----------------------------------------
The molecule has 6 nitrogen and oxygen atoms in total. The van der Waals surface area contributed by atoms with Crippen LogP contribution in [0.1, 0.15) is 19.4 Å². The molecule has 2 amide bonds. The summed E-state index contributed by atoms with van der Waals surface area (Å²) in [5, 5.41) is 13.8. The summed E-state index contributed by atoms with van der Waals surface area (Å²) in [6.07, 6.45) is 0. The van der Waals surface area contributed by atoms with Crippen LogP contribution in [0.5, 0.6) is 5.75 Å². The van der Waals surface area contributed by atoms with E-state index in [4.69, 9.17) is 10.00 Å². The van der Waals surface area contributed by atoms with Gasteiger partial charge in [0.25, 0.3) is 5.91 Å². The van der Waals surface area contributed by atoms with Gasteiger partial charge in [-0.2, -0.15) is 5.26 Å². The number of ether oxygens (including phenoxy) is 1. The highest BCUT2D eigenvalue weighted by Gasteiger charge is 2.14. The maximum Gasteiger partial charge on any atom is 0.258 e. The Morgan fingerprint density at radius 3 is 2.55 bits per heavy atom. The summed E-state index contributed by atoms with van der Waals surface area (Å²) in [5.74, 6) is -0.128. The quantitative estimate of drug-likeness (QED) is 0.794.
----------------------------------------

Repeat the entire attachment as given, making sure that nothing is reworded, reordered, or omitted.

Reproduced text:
The molecule has 6 nitrogen and oxygen atoms in total. The van der Waals surface area contributed by atoms with Crippen LogP contribution in [0.1, 0.15) is 19.4 Å². The molecule has 2 amide bonds. The summed E-state index contributed by atoms with van der Waals surface area (Å²) in [5, 5.41) is 13.8. The summed E-state index contributed by atoms with van der Waals surface area (Å²) in [6.07, 6.45) is 0. The van der Waals surface area contributed by atoms with Crippen LogP contribution in [0.5, 0.6) is 5.75 Å². The van der Waals surface area contributed by atoms with E-state index in [4.69, 9.17) is 10.00 Å². The van der Waals surface area contributed by atoms with Gasteiger partial charge in [0.25, 0.3) is 5.91 Å². The van der Waals surface area contributed by atoms with Gasteiger partial charge in [-0.2, -0.15) is 5.26 Å². The number of ether oxygens (including phenoxy) is 1. The highest BCUT2D eigenvalue weighted by Gasteiger charge is 2.14. The maximum Gasteiger partial charge on any atom is 0.258 e. The Morgan fingerprint density at radius 3 is 2.55 bits per heavy atom. The summed E-state index contributed by atoms with van der Waals surface area (Å²) in [5.74, 6) is -0.128. The quantitative estimate of drug-likeness (QED) is 0.794.